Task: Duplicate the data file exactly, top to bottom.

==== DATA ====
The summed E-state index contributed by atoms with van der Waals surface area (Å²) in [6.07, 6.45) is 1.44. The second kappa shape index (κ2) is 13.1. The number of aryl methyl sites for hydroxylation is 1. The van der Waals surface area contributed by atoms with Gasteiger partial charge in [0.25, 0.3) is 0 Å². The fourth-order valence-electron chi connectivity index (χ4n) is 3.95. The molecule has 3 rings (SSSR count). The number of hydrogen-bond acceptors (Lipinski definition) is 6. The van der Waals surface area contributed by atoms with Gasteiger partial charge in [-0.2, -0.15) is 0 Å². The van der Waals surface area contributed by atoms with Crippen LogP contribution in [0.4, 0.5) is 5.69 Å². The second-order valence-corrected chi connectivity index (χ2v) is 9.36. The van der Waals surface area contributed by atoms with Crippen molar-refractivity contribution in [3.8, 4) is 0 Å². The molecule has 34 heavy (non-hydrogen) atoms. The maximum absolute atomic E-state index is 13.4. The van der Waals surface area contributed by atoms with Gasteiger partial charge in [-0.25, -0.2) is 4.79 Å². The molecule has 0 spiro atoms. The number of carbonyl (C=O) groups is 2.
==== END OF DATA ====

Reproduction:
The summed E-state index contributed by atoms with van der Waals surface area (Å²) in [6.07, 6.45) is 1.44. The second kappa shape index (κ2) is 13.1. The number of aryl methyl sites for hydroxylation is 1. The van der Waals surface area contributed by atoms with Gasteiger partial charge in [0.25, 0.3) is 0 Å². The fourth-order valence-electron chi connectivity index (χ4n) is 3.95. The molecule has 3 rings (SSSR count). The number of hydrogen-bond acceptors (Lipinski definition) is 6. The van der Waals surface area contributed by atoms with Gasteiger partial charge in [-0.2, -0.15) is 0 Å². The van der Waals surface area contributed by atoms with Crippen LogP contribution in [0.4, 0.5) is 5.69 Å². The second-order valence-corrected chi connectivity index (χ2v) is 9.36. The van der Waals surface area contributed by atoms with Crippen molar-refractivity contribution in [3.8, 4) is 0 Å². The molecule has 34 heavy (non-hydrogen) atoms. The maximum absolute atomic E-state index is 13.4. The van der Waals surface area contributed by atoms with Gasteiger partial charge in [-0.25, -0.2) is 4.79 Å². The molecule has 0 spiro atoms. The number of carbonyl (C=O) groups is 2.